I received this message in my inbox a few minutes ago. I immediately noticed a big mistake.
This ticks me off. Opponents of Obamacare in Congress are reaching new levels of disgrace — all to save face after realizing that repeal isn’t so popular, after all.
On Tuesday, Senator Paul Ryan said this:
“We’re not hatching some bill in a back room and plopping it on the American people’s front door.” –House Speaker Paul Ryan on NBC’s “Today” show
Now, on the face of it, what’s the big deal? So what if Paul Ryan is the Speaker of the House and not a senator?
But such errors portend on bigger, more crucial matters. Such mistakes warn me of a great many things, including:
a lack of professionalism.
not taking the time to look for errors.
a seriously partisan lack of collegiality.
how dangerous and excessively political leftist activists have become.
How about we do some proofreading next time?
Makes ya wonder, mistakes or not, what is in the Obamacare bill, the Affordable Care Act. Of course, I, like so many of us, including many of our politician friends, have not taken the time to read the damn thing. It is thousands of pages! And a bore, no doubt.
Nancy Pelosi infamously said that the legislation need to pass before anyone outside the bureaucracy could know what was in it. Sadly, she’s probably still clueless on it, like everything else. Someone should ask her if she’s ever read it. Reporters, if they actually did their jobs properly, would have already done it.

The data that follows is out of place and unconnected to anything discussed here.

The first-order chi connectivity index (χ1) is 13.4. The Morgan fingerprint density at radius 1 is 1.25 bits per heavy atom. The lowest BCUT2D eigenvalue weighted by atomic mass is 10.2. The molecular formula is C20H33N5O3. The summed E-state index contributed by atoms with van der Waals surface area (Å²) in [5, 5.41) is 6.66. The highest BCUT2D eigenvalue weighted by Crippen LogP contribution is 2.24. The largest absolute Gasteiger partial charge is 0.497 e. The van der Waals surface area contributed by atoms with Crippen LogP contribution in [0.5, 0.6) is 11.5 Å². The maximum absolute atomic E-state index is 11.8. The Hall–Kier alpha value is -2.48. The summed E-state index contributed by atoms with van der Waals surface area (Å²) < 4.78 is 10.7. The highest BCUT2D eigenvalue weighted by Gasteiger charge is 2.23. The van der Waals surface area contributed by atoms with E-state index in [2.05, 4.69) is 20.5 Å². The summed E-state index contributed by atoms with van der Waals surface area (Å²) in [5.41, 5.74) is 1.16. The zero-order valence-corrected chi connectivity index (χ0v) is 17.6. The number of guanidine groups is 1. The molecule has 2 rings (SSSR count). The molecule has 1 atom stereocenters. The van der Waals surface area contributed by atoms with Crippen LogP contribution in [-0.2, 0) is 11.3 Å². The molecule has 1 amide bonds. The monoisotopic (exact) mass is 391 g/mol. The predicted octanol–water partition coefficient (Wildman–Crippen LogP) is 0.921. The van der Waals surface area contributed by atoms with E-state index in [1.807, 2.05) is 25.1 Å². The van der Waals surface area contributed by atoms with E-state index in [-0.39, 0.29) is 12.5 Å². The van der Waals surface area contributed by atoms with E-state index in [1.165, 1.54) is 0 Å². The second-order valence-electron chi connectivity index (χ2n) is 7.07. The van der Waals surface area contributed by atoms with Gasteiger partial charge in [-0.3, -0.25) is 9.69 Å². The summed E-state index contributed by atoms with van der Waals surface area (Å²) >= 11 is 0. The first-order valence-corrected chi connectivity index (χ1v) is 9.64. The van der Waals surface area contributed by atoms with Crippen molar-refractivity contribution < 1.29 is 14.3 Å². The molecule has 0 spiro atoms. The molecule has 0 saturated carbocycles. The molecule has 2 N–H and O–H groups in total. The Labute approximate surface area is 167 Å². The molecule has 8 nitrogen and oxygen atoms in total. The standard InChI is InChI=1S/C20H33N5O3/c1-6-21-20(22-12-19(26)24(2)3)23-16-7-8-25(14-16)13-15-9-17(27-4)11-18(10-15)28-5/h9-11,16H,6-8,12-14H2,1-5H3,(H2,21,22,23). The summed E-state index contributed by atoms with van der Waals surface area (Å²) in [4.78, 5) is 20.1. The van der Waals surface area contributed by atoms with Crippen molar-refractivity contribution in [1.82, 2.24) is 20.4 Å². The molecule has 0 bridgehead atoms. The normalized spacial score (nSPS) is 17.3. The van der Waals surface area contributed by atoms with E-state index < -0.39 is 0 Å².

It reminds me of Al Gore and his “streamlining government” propaganda as part of the Clinton administration. It was good optics, an opportunity for photo ops of politicos such as Gore. But, of course, it was a smokescreen to cover for bureaucratic bungling.
Gore would hand out hammers as awards. I remember seeing one at the Oregon Department of Agriculture. Why they were awarded one I don’t recall. But does it really matter? It was awarded by blowhard Gore.
The news about the Alabama Senate comes from the hometown — Anniston, Alabama — of the late Ken Hutcherson, NFL linebacker and pastor of Antioch Bible Church near Seattle. He died in 2013 from cancer. He was a towering figure and wonderful speaker. I miss him. He had a profound influence on our family, and on me personally.
Learning from Hutch about segregation and racism in the town was revealing. Thankfully, he resolved to not despise every white man, though as a younger man he did.
I’ve made a mental note to keep up on the news from Anniston, to learn more about Hutch’s background. It’s easy to do since I regularly browse the front pages of newspapers via the Newseum, a museum in Washington, DC dedicated to everything news. It’s usually the first paper listed on the museum’s links to the day’s front pages.